The Hebrew terms are: , the generic and most common term; (I Kings v. 8; Micah i. 13; Esth. viii. 10, 14), the swift horse (A. V. "mule"); (only in the plural), the riding-horse, also the horseman (I Sam. viii. 11; Isa. xxviii. 28); , in the combination (Esth. viii. 10; A. V. "young dromedaries"; R. V. "breed of stud"); and lastly, more as a poetical epithet, , "the strong one" (Judges v. 22; Jer. viii. 16).
The horse is not indigenous to Palestine, nor is it among the ordinary possessions of the Semitic pastoral nomads. This accounts for its omission from the catalogue of the domestic animals of the Patriarchs; and in the Decalogue, while the ox and the ass are among the animals the coveting of which is prohibited, the horse is not mentioned (see Michaelis, "Mosaisches Recht," 2d ed., part iii., Appendix, "Etwas von der Aeltesten Gesch. der Pferde," etc.). Where the horse is referred to, it is the war-steed of the enemy, from whom for warlike purposes the Hebrews must have learned the art of training and utilizing the animal. The horse was not used for riding. It is represented as harnessed to the warchariot manned by archers; for the soldier equipped with bow and arrows had to have both of his hands free. Where upon the monuments the bowman is depicted on horseback, he is always attended by another horseman, whose business it was to lead the bowman's horse. In II Kings xxiii. 11 bronze horses are mentioned as being dedicated to the sun, which idolatrous institution Josiah is reported to have removed. This gloss corroborates the assumption of the foreign origin of the use of the horse (Victor Hehn, "Kulturpflanzen und Hausthiere," 3d ed., pp. 29 et seq., Berlin, 1877).Introduced from Egypt.
The first mention of the horse in the Old Testament is in connection with Egypt (Gen. xlvii. 17). The only allusion in the Pentateuch to the horse as a factor in Israel's life is found in the law forbidding the king to "multiply horses" (Deut. xvii. 16). OnPalestinian soil the animal was employed as a warhorse by the non-Israelite tribes (Joshua xi. 4). David seems to have been the first to adopt this use of the horse (II Sam. viii. 4, xv. 1); Solomon imported many horses and chariots from Egypt (I Kings x. 28); and they became a permanent feature of the armies of the later kings (II Kings ix. 21, 33; xiii. 7). The horse was not used for draft purposes, though Isa. xxviii. 28 mentions the use of the horse for thrashing. As a king's state animal it is mentioned in connection with the Persian court (Esth. vi. 8). From the horse as a war animal are derived various descriptions and similes, e.g., from its strength and swiftness (Hab. i. 8; Jer. iv. 13), its flint-like hoofs (Isa. v. 28); its prancing and trampling (Judges v. 22; Jer. xlvii. 3; Nahum iii. 2); the splendid poetical description in Job xxxix. 19-25 should be especially noted. Frequent warning is given against putting one's trust in the horse (Isa. xxx. 16; Ps. xx. 7, xxxiii. 17).
In later times the horse seems to have become common in Palestine. The exiles brought with them horses from Babylon (Neh. vii. 68); and there was a "horse gate" in Jerusalem (II Chron. xxiii. 15). Horses were imported into Palestine from Egypt (Isa. xxxi. 1, 3; Ezek. xvii. 15), and especially through the Phenicians from Armenia (Togarmah), which was one of the staple markets for horses (Ezek. xxvii. 14). The whip and trappings and ornaments of the horse are mentioned in Ps. xxxii 9; Prov. xxvi. 3; and Zech. xiv. 20.—In Rabbinical Literature:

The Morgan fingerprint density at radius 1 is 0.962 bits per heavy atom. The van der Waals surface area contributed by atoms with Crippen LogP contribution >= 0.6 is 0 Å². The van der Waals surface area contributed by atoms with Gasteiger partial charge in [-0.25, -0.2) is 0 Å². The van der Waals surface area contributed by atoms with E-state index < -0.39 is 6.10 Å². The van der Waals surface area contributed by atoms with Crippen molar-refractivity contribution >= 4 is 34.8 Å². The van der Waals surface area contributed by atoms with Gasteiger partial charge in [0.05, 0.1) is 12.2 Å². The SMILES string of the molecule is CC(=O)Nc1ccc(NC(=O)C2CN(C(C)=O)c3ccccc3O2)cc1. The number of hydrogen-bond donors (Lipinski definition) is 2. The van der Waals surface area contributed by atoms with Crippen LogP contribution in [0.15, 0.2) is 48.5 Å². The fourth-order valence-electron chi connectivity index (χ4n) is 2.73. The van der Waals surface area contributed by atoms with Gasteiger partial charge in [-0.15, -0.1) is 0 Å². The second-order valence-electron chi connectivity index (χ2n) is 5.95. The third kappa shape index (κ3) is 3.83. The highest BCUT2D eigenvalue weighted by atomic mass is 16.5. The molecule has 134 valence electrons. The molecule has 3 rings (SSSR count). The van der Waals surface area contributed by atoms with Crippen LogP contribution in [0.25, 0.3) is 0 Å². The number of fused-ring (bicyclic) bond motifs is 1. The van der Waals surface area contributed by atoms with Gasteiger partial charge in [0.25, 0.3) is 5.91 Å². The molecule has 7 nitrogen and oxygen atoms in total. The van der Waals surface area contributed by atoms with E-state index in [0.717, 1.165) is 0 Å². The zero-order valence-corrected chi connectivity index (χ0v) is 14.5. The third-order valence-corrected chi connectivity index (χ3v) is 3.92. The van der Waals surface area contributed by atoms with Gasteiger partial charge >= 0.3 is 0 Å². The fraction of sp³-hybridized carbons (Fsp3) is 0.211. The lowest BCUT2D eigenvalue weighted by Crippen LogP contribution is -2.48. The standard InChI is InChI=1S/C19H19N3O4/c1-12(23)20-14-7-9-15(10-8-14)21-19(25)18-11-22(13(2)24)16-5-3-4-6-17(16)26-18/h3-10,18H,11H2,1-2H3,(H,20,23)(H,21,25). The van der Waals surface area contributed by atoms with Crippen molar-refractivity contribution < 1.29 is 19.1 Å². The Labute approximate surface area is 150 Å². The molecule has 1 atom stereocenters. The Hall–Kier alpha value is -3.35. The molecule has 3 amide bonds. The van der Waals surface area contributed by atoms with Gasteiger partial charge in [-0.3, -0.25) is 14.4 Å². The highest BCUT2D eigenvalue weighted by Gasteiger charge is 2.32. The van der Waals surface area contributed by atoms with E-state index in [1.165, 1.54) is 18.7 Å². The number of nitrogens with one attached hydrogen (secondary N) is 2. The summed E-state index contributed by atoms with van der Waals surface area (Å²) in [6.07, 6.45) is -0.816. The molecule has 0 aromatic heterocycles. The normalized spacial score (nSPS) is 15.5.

Six characteristics are predicated of the horse in the Talmud: (1) it is salacious (comp. Ezek. xxiii. 20); (2) it loves war; (3) it is high-spirited; (4) it needs little sleep; (5) it consumes large quantities of food; and (6) its evacuations are small (Pes. 113b and parallels). The Medes and Persians were especially rich in horses (Sanh. 98b). In connection with Zech. i. 8 the Talmud distinguishes red, yellow, and white horses (Sanh. 93a).
The horse was considered one of the most useful of the domestic animals; hence one should not live in a city where the neighing of the horse is not heard (Pes. 113a). It was used for riding (Bek. 2a) and in the chase (Shab. 94a), and covers were made of the hair of its mane and tail (Suk. 20b, Rashi). Non-Israelites ate its flesh (Yer. Sheḳ. xii. 2).
Much labor was spent in the care of the horse (Shab. 113b; M. Ḳ. 10a, b). The general use of horseshoes is not mentioned in the Talmud; but in war time horses were sometimes provided with metal shoes (Shab. 59a). Among the objects used for the outfit of the horse are mentioned the bridle, an iron mouthpiece called "scorpion" ("'aḳrab"), and the collar (Kelim xi. 5, xxi. 2). For a white horse a red bridle was considered becoming (Ḥag. 9b). The forehead was decorated with scarlet-colored ornaments, and for protection against the evil eye the tail of a fox was hung between the eyes (Shab. 53a). At the death of its master the horse of a king was disabled by cutting through the tendons of the hoofs, so that it should not be used by any one else ('Ab. Zarah 11a). The horse was also employed as an instrument of punishment, culprits being bound to its tail and dragged over thorns (Sanh. 26b; Yoma 69a). The appearance in a dream of a white horse was considered a favorable omen (Sanh. 93a).
- Tristram, Natural History of the Bible, p. 102;
- Lewysohn, Zoologie des Talmuds, p. 136.